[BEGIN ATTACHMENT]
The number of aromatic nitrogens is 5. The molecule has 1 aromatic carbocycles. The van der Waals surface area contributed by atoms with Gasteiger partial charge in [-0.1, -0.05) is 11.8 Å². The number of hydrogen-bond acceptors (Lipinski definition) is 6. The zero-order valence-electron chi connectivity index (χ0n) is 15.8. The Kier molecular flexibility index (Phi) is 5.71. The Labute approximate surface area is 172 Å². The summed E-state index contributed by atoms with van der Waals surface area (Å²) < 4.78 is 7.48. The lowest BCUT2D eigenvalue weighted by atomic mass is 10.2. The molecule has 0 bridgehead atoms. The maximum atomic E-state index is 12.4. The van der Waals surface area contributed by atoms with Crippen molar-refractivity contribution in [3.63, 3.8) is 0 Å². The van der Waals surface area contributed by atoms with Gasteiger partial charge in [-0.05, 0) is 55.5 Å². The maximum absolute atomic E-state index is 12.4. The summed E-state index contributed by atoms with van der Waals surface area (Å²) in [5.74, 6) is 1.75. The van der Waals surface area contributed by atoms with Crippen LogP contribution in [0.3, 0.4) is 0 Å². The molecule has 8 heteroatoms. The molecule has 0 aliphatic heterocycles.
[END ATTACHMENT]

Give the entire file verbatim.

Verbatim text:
The number of aromatic nitrogens is 5. The molecule has 1 aromatic carbocycles. The van der Waals surface area contributed by atoms with Gasteiger partial charge in [-0.1, -0.05) is 11.8 Å². The number of hydrogen-bond acceptors (Lipinski definition) is 6. The zero-order valence-electron chi connectivity index (χ0n) is 15.8. The Kier molecular flexibility index (Phi) is 5.71. The Labute approximate surface area is 172 Å². The summed E-state index contributed by atoms with van der Waals surface area (Å²) < 4.78 is 7.48. The lowest BCUT2D eigenvalue weighted by atomic mass is 10.2. The molecule has 0 bridgehead atoms. The maximum atomic E-state index is 12.4. The van der Waals surface area contributed by atoms with Crippen molar-refractivity contribution in [3.63, 3.8) is 0 Å². The van der Waals surface area contributed by atoms with Gasteiger partial charge in [-0.05, 0) is 55.5 Å². The maximum absolute atomic E-state index is 12.4. The summed E-state index contributed by atoms with van der Waals surface area (Å²) in [5.74, 6) is 1.75. The van der Waals surface area contributed by atoms with Crippen LogP contribution in [0.3, 0.4) is 0 Å². The molecule has 8 heteroatoms. The molecule has 0 aliphatic heterocycles.